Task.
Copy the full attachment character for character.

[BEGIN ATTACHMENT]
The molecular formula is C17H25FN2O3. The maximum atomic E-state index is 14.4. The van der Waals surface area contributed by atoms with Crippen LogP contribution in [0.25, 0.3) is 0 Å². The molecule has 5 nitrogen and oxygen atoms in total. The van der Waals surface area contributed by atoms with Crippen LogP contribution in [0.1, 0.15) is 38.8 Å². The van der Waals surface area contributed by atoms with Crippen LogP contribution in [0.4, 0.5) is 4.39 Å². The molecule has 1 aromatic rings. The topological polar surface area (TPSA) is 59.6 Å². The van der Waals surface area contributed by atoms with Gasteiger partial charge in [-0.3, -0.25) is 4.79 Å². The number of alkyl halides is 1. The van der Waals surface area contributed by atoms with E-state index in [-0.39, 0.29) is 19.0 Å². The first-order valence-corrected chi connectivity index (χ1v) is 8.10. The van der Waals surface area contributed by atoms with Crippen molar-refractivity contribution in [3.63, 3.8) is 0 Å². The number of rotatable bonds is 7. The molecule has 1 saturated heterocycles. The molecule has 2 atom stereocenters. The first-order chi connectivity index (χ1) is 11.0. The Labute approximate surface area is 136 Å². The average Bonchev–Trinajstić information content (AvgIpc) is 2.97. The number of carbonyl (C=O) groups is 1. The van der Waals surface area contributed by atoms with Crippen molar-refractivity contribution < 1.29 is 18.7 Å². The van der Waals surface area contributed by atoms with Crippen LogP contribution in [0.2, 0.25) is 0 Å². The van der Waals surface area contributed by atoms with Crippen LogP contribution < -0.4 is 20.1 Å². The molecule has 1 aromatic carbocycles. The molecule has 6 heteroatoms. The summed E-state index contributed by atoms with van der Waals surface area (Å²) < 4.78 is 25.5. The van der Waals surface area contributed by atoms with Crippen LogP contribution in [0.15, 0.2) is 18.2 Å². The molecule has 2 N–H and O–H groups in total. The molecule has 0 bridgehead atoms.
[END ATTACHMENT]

The molecular formula is C17H25FN2O3. The maximum atomic E-state index is 14.4. The van der Waals surface area contributed by atoms with Crippen LogP contribution in [0.25, 0.3) is 0 Å². The molecule has 5 nitrogen and oxygen atoms in total. The van der Waals surface area contributed by atoms with Crippen LogP contribution in [0.1, 0.15) is 38.8 Å². The van der Waals surface area contributed by atoms with Crippen LogP contribution in [0.4, 0.5) is 4.39 Å². The molecule has 1 aromatic rings. The topological polar surface area (TPSA) is 59.6 Å². The van der Waals surface area contributed by atoms with Gasteiger partial charge in [-0.3, -0.25) is 4.79 Å². The number of alkyl halides is 1. The van der Waals surface area contributed by atoms with E-state index in [-0.39, 0.29) is 19.0 Å². The first-order valence-corrected chi connectivity index (χ1v) is 8.10. The van der Waals surface area contributed by atoms with Crippen molar-refractivity contribution in [3.63, 3.8) is 0 Å². The number of rotatable bonds is 7. The molecule has 1 saturated heterocycles. The molecule has 2 atom stereocenters. The first-order chi connectivity index (χ1) is 11.0. The Labute approximate surface area is 136 Å². The average Bonchev–Trinajstić information content (AvgIpc) is 2.97. The number of carbonyl (C=O) groups is 1. The van der Waals surface area contributed by atoms with Crippen molar-refractivity contribution < 1.29 is 18.7 Å². The van der Waals surface area contributed by atoms with Crippen LogP contribution in [0.2, 0.25) is 0 Å². The van der Waals surface area contributed by atoms with Crippen LogP contribution < -0.4 is 20.1 Å². The molecule has 1 aromatic carbocycles. The molecule has 6 heteroatoms. The summed E-state index contributed by atoms with van der Waals surface area (Å²) < 4.78 is 25.5. The van der Waals surface area contributed by atoms with Crippen LogP contribution in [0.15, 0.2) is 18.2 Å². The molecule has 2 N–H and O–H groups in total. The molecule has 0 bridgehead atoms.